The council said it had discussed its plan to fell the yew tree
The cutting down of an 800-year-old yew tree which stood in front of the Richard Jefferies museum in Swindon has been called "an act of vandalism".
Jean Saunders of the Richard Jefferies Society said the tree had literary importance and featured in many of the Victorian nature writer's works.
Swindon Borough Council, which owns the museum, said the tree was damaging the listed museum building in Coate.
"We took the decision with huge reluctance," said a council spokesman.
"Like many buildings of its age, it has no proper foundations and is therefore very sensitive to movement and disturbance," said the spokesman.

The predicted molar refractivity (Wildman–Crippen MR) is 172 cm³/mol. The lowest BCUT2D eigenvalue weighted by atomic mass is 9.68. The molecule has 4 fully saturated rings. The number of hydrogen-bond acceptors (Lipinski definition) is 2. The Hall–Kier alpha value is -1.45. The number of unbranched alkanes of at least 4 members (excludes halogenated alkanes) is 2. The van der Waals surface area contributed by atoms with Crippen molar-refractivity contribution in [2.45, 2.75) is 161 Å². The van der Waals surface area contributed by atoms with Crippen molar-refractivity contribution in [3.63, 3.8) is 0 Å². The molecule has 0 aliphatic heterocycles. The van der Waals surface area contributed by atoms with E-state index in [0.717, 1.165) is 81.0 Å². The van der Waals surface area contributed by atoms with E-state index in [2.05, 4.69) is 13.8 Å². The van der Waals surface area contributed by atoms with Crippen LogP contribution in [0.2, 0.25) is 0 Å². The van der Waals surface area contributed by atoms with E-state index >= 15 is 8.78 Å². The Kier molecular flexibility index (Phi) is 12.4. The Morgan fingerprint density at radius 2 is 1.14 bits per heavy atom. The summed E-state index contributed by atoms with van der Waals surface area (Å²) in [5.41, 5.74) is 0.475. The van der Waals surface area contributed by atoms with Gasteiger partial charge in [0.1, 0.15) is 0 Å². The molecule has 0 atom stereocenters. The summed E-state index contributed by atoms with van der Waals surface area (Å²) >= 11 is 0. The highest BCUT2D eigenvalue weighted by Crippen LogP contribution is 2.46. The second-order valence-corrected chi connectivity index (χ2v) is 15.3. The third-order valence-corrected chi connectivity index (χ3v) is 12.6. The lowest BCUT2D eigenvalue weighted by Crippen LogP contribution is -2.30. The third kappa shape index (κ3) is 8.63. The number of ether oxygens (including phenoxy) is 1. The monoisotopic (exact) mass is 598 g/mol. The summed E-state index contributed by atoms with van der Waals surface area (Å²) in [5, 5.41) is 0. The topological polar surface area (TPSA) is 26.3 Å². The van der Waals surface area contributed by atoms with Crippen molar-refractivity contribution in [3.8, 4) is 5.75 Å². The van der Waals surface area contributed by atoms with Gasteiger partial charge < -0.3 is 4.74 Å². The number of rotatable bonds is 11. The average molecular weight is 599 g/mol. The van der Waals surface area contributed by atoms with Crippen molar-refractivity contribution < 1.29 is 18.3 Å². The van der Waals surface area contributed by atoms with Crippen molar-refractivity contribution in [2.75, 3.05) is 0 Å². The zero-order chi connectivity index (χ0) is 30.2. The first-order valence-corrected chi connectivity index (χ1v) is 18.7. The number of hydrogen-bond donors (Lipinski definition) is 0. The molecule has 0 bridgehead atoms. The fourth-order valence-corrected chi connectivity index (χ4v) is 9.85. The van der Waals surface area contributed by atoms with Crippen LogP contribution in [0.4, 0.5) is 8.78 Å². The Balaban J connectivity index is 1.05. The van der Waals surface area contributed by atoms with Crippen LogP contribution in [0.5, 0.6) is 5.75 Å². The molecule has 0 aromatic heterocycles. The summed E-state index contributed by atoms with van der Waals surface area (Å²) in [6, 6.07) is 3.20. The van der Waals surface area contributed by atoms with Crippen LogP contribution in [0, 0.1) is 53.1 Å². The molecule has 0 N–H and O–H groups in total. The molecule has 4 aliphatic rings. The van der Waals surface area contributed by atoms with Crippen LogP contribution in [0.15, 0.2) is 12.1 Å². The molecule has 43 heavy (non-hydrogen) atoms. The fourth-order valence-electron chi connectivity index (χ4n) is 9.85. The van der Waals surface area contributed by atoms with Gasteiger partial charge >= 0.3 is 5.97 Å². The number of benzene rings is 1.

Richard Jefferies (1848-1887) was born at a dairy farm at Coate, two miles from old Swindon, and lived there on and off until 1875.
He is best known for his nature writing, inspired by the countryside and wildlife around his home.
The council said it had written to Mrs Saunders to say the tree was to be felled and had spoken to her about the matter.
But Mrs Saunders said she understood the discussions had resulted in a compromise which would mean the tree would stay.
"We got wind that the council wanted to take down the tree earlier this year, blaming it for a crack in the house," said Mrs Saunders.
"We protested most strongly. We thought that we had reached agreement with them that the tree should be reduced in height and better managed.
"We are angry at this act of vandalism and bitterly disappointed that the council have sneaked in behind our backs and carried out this abominable act."
She added: "Eight hundred years to grow - minutes to cut down."